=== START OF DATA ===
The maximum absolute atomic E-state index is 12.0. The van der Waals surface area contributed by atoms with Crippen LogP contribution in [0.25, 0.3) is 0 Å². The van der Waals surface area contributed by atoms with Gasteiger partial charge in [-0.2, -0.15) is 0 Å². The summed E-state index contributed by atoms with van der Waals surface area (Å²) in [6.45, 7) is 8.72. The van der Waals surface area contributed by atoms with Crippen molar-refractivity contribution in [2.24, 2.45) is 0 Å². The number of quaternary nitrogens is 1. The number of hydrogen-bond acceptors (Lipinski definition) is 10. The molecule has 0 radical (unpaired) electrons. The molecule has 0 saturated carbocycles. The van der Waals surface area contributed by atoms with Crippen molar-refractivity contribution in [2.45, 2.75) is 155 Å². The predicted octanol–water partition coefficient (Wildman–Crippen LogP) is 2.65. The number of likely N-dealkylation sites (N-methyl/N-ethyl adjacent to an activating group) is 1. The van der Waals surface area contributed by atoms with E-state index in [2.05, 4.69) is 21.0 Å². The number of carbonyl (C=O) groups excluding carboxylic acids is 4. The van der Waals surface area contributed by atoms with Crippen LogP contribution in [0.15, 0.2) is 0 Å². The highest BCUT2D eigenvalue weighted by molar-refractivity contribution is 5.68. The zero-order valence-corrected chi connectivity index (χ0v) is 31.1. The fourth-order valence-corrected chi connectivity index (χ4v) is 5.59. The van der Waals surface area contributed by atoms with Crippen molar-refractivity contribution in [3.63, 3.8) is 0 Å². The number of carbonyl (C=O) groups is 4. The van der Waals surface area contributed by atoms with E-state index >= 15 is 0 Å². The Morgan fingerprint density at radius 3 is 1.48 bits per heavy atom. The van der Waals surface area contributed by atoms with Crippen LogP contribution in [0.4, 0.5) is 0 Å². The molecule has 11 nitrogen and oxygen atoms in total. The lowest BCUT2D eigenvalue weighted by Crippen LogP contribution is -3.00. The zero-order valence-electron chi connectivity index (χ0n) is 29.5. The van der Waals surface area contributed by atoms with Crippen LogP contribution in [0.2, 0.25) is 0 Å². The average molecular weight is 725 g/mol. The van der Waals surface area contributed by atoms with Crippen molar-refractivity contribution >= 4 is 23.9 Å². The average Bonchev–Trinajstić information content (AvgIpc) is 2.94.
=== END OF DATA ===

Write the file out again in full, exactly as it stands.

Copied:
The maximum absolute atomic E-state index is 12.0. The van der Waals surface area contributed by atoms with Crippen LogP contribution in [0.25, 0.3) is 0 Å². The van der Waals surface area contributed by atoms with Gasteiger partial charge in [-0.2, -0.15) is 0 Å². The summed E-state index contributed by atoms with van der Waals surface area (Å²) in [6.45, 7) is 8.72. The van der Waals surface area contributed by atoms with Crippen molar-refractivity contribution in [2.24, 2.45) is 0 Å². The number of quaternary nitrogens is 1. The number of hydrogen-bond acceptors (Lipinski definition) is 10. The molecule has 0 radical (unpaired) electrons. The molecule has 0 saturated carbocycles. The van der Waals surface area contributed by atoms with Crippen molar-refractivity contribution in [2.45, 2.75) is 155 Å². The predicted octanol–water partition coefficient (Wildman–Crippen LogP) is 2.65. The number of likely N-dealkylation sites (N-methyl/N-ethyl adjacent to an activating group) is 1. The van der Waals surface area contributed by atoms with E-state index in [2.05, 4.69) is 21.0 Å². The number of carbonyl (C=O) groups excluding carboxylic acids is 4. The van der Waals surface area contributed by atoms with Crippen LogP contribution in [0.15, 0.2) is 0 Å². The highest BCUT2D eigenvalue weighted by molar-refractivity contribution is 5.68. The zero-order valence-corrected chi connectivity index (χ0v) is 31.1. The fourth-order valence-corrected chi connectivity index (χ4v) is 5.59. The van der Waals surface area contributed by atoms with Crippen molar-refractivity contribution in [3.63, 3.8) is 0 Å². The number of carbonyl (C=O) groups is 4. The van der Waals surface area contributed by atoms with E-state index >= 15 is 0 Å². The Morgan fingerprint density at radius 3 is 1.48 bits per heavy atom. The van der Waals surface area contributed by atoms with Crippen LogP contribution in [0.4, 0.5) is 0 Å². The molecule has 11 nitrogen and oxygen atoms in total. The lowest BCUT2D eigenvalue weighted by Crippen LogP contribution is -3.00. The zero-order valence-electron chi connectivity index (χ0n) is 29.5. The van der Waals surface area contributed by atoms with Crippen LogP contribution in [0.2, 0.25) is 0 Å². The average molecular weight is 725 g/mol. The van der Waals surface area contributed by atoms with Crippen molar-refractivity contribution >= 4 is 23.9 Å². The average Bonchev–Trinajstić information content (AvgIpc) is 2.94.